Sometimes my wishes come true.

Robert Roessel, the former Minnesotan who loves movies as much as I do, tells me some great news -- a Judy Garland star will be implanted in the Hennepin Avenue sidewalk soon.

Garland, a native of Grand Rapids, Minn., is perhaps our greatest star -- although Bob Dylan comes close. 

Dylan also will receive a star this fall and on Oct. 15 there will be a salute to him at the Dakota on the Nicollet Mall, complete with singer Maria Muldaur and some local musicians who worked on Dylan's "Blood on the Tracks" album.

They are still thinking about what to do for Judy, but it looks like they may present a marathon screening of her films, including "The Wizard of Oz," of course, and the superb "A Star Is Born." 

Others set for local stardom on downtown Hennepin include James Arness, Jessica Lange and Vince Vaughn. Well, swell. I will keep on wishing.

Marilyn Carlson Nelson is one of those who helped to bring this about. Salute, too, the Dakota, the Hennepin Theatre Trust and the Brenden Mann Foundation, among many more.


Friends, people just like you are what our parks need. Peavey Plaza, for example, needs friends now. And don't blame the Minneapolis Park Board for Peavey's somewhat wretched looks. Peavey long has been operated by the city. Maybe the current redo would be an ideal time to hand it over to the park system.

Peavey was designed by landscape architect M. Paul Friedberg and in its early years, its fountain and reflecting pool added luster to the Nicollet Mall. But water stopped and drains clogged and the plaza suffered. Not completely, however. Outdoor concerts continue to draw and I believe it has a great future if new plans do not destroy it.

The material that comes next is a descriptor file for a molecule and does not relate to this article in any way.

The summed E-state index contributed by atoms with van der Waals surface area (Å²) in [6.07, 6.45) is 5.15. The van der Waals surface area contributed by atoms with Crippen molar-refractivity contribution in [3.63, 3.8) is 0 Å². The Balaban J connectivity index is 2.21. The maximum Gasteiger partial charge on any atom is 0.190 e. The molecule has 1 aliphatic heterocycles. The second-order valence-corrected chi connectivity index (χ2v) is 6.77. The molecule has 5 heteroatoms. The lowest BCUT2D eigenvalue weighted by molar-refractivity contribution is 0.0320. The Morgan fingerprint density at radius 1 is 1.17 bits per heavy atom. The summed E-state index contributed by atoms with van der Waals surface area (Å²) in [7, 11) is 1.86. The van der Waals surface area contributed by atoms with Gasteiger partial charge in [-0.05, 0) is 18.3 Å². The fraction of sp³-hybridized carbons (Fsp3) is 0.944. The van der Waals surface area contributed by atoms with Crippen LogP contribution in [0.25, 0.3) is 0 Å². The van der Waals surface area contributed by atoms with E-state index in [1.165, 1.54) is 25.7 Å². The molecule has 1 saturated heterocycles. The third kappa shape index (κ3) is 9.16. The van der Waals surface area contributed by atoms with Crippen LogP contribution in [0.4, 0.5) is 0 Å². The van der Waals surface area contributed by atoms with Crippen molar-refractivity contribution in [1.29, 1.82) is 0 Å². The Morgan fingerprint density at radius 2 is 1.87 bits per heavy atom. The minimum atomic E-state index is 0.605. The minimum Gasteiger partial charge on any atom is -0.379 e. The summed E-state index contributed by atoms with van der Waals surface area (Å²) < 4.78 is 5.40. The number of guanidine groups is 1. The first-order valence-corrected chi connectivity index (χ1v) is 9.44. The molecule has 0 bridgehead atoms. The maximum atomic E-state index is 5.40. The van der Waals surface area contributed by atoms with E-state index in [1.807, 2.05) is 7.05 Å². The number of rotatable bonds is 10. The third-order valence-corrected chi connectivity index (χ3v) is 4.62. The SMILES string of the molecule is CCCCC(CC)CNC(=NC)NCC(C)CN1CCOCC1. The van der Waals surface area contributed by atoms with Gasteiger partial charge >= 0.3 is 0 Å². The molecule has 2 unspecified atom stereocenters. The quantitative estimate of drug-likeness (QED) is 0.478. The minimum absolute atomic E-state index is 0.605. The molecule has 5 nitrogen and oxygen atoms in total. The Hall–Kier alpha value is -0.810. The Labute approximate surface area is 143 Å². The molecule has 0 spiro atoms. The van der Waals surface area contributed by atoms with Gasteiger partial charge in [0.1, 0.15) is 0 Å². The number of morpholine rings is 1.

On that note, I have to disagree with my colleagues and good friends Rick Nelson and Claude Peck. In a recent Sunday "Withering Glance'' column, they suggested that the plaza be lifted to street level and that the pool size be reduced.

My thought is to move slowly and consider how successful it has been, to date, even with the problems. And you know, gents, a big pool, well-maintained, makes a great skating pond in winter. Now, if only Brit's or Vincent would figure out how to keep their sidewalk cafes warm and cozy in winter. In Scandinavia, they warm up bricks and put them under our feet. Whee!


The Friends of Loring Park is a splendid example of how residents can volunteer to improve a park. The Loring improvements are a fine job and there is more to come. There is a new park entrance on its Hennepin Avenue corner across 15th Street from St. Mark's Cathedral leading to a plaza, a large garden and new trees. And they promise 1,500 new perennial shrubs. That is truly friendship.


My old and, I suppose, "close and personal friend" columnist Sid Hartman soon will have a statue of himself downtown, and after 66 years of covering sports, that is as it should be.

The only problem the Minneapolis Arts Commission seemed to have with the sculpture by artist Nick Legeros is that it was labeled with a flag for WCCO and the Star Tribune. Those are the two emporiums that Sid works for. So, of course, they fit in. They are not signs. They are a part of Sid's image and they are his life.

Finally, the commission voted in favor of the work and I applaud them. You may call me prejudiced. Fine! But a picture always needs its captions with identifications. Hooray for Sidney.


Maureen Kelly Neerland is promoting the 100th year of the Minneapolis League of Catholic Women. She is a past president. Their present building is at 207 S. 9th St., but they were founded on Nov. 11, 1911, in the tea room at the former Donaldsons department store at 7th Street and the Nicollet Mall.

As they begin their second century, here is a salute.